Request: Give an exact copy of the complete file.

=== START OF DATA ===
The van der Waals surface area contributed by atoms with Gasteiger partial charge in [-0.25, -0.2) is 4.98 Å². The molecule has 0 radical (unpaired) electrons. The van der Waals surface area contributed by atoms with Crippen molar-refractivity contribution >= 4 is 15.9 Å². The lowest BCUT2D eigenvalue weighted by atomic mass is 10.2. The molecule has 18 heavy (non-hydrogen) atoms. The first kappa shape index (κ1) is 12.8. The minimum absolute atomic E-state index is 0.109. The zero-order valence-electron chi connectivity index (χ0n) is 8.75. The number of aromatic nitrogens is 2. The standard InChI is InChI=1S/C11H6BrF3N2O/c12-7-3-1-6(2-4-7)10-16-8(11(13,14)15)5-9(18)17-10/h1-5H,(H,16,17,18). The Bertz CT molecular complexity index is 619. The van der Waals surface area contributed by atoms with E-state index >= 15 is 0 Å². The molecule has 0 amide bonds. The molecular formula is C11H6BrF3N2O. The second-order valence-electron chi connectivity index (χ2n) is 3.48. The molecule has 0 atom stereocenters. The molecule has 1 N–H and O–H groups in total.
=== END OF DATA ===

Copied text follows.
The van der Waals surface area contributed by atoms with Gasteiger partial charge in [-0.25, -0.2) is 4.98 Å². The molecule has 0 radical (unpaired) electrons. The van der Waals surface area contributed by atoms with Crippen molar-refractivity contribution >= 4 is 15.9 Å². The lowest BCUT2D eigenvalue weighted by atomic mass is 10.2. The molecule has 18 heavy (non-hydrogen) atoms. The first kappa shape index (κ1) is 12.8. The minimum absolute atomic E-state index is 0.109. The zero-order valence-electron chi connectivity index (χ0n) is 8.75. The number of aromatic nitrogens is 2. The standard InChI is InChI=1S/C11H6BrF3N2O/c12-7-3-1-6(2-4-7)10-16-8(11(13,14)15)5-9(18)17-10/h1-5H,(H,16,17,18). The Bertz CT molecular complexity index is 619. The van der Waals surface area contributed by atoms with E-state index >= 15 is 0 Å². The molecule has 0 amide bonds. The molecular formula is C11H6BrF3N2O. The second-order valence-electron chi connectivity index (χ2n) is 3.48. The molecule has 0 atom stereocenters. The molecule has 1 N–H and O–H groups in total.